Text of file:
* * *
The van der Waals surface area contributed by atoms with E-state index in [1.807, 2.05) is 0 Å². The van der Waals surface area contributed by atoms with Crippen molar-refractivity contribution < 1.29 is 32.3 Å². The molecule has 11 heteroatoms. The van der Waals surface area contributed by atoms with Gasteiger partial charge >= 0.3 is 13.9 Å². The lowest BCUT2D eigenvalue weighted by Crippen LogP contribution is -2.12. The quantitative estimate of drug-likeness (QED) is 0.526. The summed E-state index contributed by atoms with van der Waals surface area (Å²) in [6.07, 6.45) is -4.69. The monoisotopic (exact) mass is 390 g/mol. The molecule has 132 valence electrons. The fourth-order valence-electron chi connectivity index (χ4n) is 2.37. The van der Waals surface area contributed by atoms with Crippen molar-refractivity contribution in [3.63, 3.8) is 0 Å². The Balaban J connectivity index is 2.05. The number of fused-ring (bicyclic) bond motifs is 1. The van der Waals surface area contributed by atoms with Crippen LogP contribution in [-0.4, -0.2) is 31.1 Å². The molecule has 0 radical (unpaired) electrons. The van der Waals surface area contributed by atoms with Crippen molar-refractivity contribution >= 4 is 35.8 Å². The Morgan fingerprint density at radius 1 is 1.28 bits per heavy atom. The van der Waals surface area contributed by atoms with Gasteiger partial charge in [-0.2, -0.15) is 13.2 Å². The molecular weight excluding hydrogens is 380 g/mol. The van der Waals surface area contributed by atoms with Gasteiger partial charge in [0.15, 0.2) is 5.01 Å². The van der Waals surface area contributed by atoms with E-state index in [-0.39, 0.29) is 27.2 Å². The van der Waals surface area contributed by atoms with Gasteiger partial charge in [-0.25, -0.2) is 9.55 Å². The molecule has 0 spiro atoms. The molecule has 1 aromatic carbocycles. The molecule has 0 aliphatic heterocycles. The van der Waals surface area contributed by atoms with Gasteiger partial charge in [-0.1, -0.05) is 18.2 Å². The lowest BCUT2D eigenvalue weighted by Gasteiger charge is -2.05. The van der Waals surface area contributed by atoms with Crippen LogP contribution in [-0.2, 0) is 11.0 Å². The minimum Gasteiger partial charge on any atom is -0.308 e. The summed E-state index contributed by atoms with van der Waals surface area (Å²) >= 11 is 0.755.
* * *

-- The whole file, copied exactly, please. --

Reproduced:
The van der Waals surface area contributed by atoms with E-state index in [1.807, 2.05) is 0 Å². The van der Waals surface area contributed by atoms with Crippen molar-refractivity contribution < 1.29 is 32.3 Å². The molecule has 11 heteroatoms. The van der Waals surface area contributed by atoms with Gasteiger partial charge >= 0.3 is 13.9 Å². The lowest BCUT2D eigenvalue weighted by Crippen LogP contribution is -2.12. The quantitative estimate of drug-likeness (QED) is 0.526. The summed E-state index contributed by atoms with van der Waals surface area (Å²) in [6.07, 6.45) is -4.69. The monoisotopic (exact) mass is 390 g/mol. The molecule has 132 valence electrons. The fourth-order valence-electron chi connectivity index (χ4n) is 2.37. The van der Waals surface area contributed by atoms with Crippen molar-refractivity contribution in [3.63, 3.8) is 0 Å². The Balaban J connectivity index is 2.05. The number of fused-ring (bicyclic) bond motifs is 1. The van der Waals surface area contributed by atoms with Crippen LogP contribution in [-0.4, -0.2) is 31.1 Å². The molecule has 0 radical (unpaired) electrons. The van der Waals surface area contributed by atoms with Crippen molar-refractivity contribution >= 4 is 35.8 Å². The Morgan fingerprint density at radius 1 is 1.28 bits per heavy atom. The van der Waals surface area contributed by atoms with Gasteiger partial charge in [-0.2, -0.15) is 13.2 Å². The molecular weight excluding hydrogens is 380 g/mol. The van der Waals surface area contributed by atoms with Gasteiger partial charge in [0.15, 0.2) is 5.01 Å². The van der Waals surface area contributed by atoms with E-state index in [-0.39, 0.29) is 27.2 Å². The van der Waals surface area contributed by atoms with Gasteiger partial charge in [-0.25, -0.2) is 9.55 Å². The molecule has 0 spiro atoms. The molecule has 1 aromatic carbocycles. The molecule has 0 aliphatic heterocycles. The van der Waals surface area contributed by atoms with Gasteiger partial charge in [-0.1, -0.05) is 18.2 Å². The lowest BCUT2D eigenvalue weighted by Gasteiger charge is -2.05. The van der Waals surface area contributed by atoms with Crippen LogP contribution in [-0.2, 0) is 11.0 Å². The minimum Gasteiger partial charge on any atom is -0.308 e. The summed E-state index contributed by atoms with van der Waals surface area (Å²) >= 11 is 0.755.